Champion Easybird Auto-Feed Trap – Tested and Reviewed


Trapshooting is one game that helps us stay connected and allows us to be as competitive as possible. Over the years, we have tried many different trap throwers, but none of them worked as well as the Champion Easybird Auto.

One of my favorite things about this model is its simple yet pleasing design. The construction boasts excellent durability, but more importantly, the simplicity of the design helps in its assembly. I was able to assemble all the pieces by following the clear instructions included.

I was also very pleased with the fact that I could switch my model between auto-feed and pedal mode. When I was looking for a challenge, I could enjoy the auto-feed mode that boasted of a 1-second cycle time. However, my brother, who is still very new to the sport, liked the manual mode more. By having the option to switch between modes, my brother and I could both make use of the same model.

While making the purchase, I knew that I was getting a model that promised a lot of diversity. However, I didn’t know that I could have more fun by making one slight adjustment to the design. Being a skilled shooter though, I felt like a trap without an oscillating base wouldn’t provide long term fun and challenge.

Moreover, I knew that an oscillator would come in handy on days we were competing with my shooting buddies. That being said, I still wasn’t sure whether I wanted an oscillator or a wobbler. Thankfully, the decision I made worked amazingly well for me: both!

Before moving on to the other brilliant features of the model, I’d first like to publicly acknowledge the brilliance of the trap taxi. It’s a strong and very sturdy construction and it allowed me to carry my Easybird Auto wherever I wanted without any hassle.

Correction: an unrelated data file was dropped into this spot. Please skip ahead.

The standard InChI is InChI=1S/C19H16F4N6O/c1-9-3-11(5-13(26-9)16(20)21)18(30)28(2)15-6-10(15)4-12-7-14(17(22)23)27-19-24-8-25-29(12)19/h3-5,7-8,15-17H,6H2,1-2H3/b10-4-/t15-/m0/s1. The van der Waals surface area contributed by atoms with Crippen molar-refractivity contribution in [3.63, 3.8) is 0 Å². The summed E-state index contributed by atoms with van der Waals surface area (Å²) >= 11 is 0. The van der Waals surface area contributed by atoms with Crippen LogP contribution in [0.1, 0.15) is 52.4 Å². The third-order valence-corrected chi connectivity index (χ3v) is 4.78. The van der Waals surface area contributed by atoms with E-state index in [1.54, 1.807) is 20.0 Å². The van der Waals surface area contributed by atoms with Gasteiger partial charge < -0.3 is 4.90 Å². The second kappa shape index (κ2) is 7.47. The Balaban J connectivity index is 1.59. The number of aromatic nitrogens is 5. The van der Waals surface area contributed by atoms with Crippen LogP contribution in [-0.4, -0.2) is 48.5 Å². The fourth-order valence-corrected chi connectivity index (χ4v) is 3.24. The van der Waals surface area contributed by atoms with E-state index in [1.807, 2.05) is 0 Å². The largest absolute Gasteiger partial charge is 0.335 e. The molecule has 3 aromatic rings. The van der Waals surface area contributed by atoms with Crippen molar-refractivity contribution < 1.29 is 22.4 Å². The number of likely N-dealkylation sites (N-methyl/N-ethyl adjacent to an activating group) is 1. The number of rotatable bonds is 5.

I also appreciated the 30-amp circuit breaker that protected all the electrical wires and the motor. The model came with the standard capacity of 50 targets with clay sizes varying between 108mm and 110mm. This ensured that I could practice my shooting for at least a couple of hours without reloading.

Champion Easybird Auto Feed Trap

Despite all the good things, I did find that the feed trap has its limitations.

For starters, I felt that the model was quite expensive and didn’t deliver on some of its promises. It was quite heavy and wasn’t as lightweight and compact as I’d have hoped. Secondly, I was under the assumption that the model would have the plugs for the wireless remote control, as shown in the pictures on Amazon. However, I was disappointed to know that that wasn’t the case either.

Another blow came in the form of a relay. I was shocked to find out that the relay of the Champion Easybird Auto wore out surprisingly soon and thus had to be replaced. Since I had already spent too much money on the product, I wasn’t eager to get a new relay so soon.

Champion Easybird Oscillating Base or Wobbler

The question now is which wobbler should you choose for Champion Easybird, or rather an oscillating base?

After investing in the model, my biggest concern was the kind of base that would suit my trap. I was confused between some of the popular choices. Both of these have been known to be durable and rather strong; however, I wanted a base that would allow me to experiment with my shooting and have fun while I was at it.

My model was compatible with both Easybird wobbler and the Easybird Oscillating base. The former came with a 20-amp circuit breaker and an oscillating base with two arc settings. It also came with a power cord that disconnects quickly.

Champion-Wheelybird-vs-Wheelybird-2-feat

On the other hand, it was the great oscillating base that I fancied from the start. It was not only very well-constructed, but it also promised a vertical movement range of 25 degrees and a variety of flight paths. But the deciding feature for me was the 3-amp circuit breaker that protected the wires and gear motor of my model.

After I bought the oscillating base, I finally achieved the diversity and variation that I had been hoping for. It threw the clay pieces at different angles and varying lengths using the pedal. So all in all, I was really happy with the decision I had made.

Is Champion Easybird Worth the Money?

The unit isn’t cheap. However, that isn’t to say that I am not entirely satisfied with my choice. Although the model is heavy and doesn’t have a good relay, what it lacks in some ways, it more than makes up for in efficiency and durability.

Although there is a model that throws doubles, I still felt that this trap shooter was suitable for use for multiple people: in this case, me, my brother, and my friends.

Closing Thoughts

Over the years, I have had the experience of using a lot of traps, but there were very few that offered me diversity without making me compromise on the fun part of shooting. So, if I were to make a choice like this again, I’d gladly say yes a thousand times over, just don’t forget to add a wobbler or an oscillating base to your cart.

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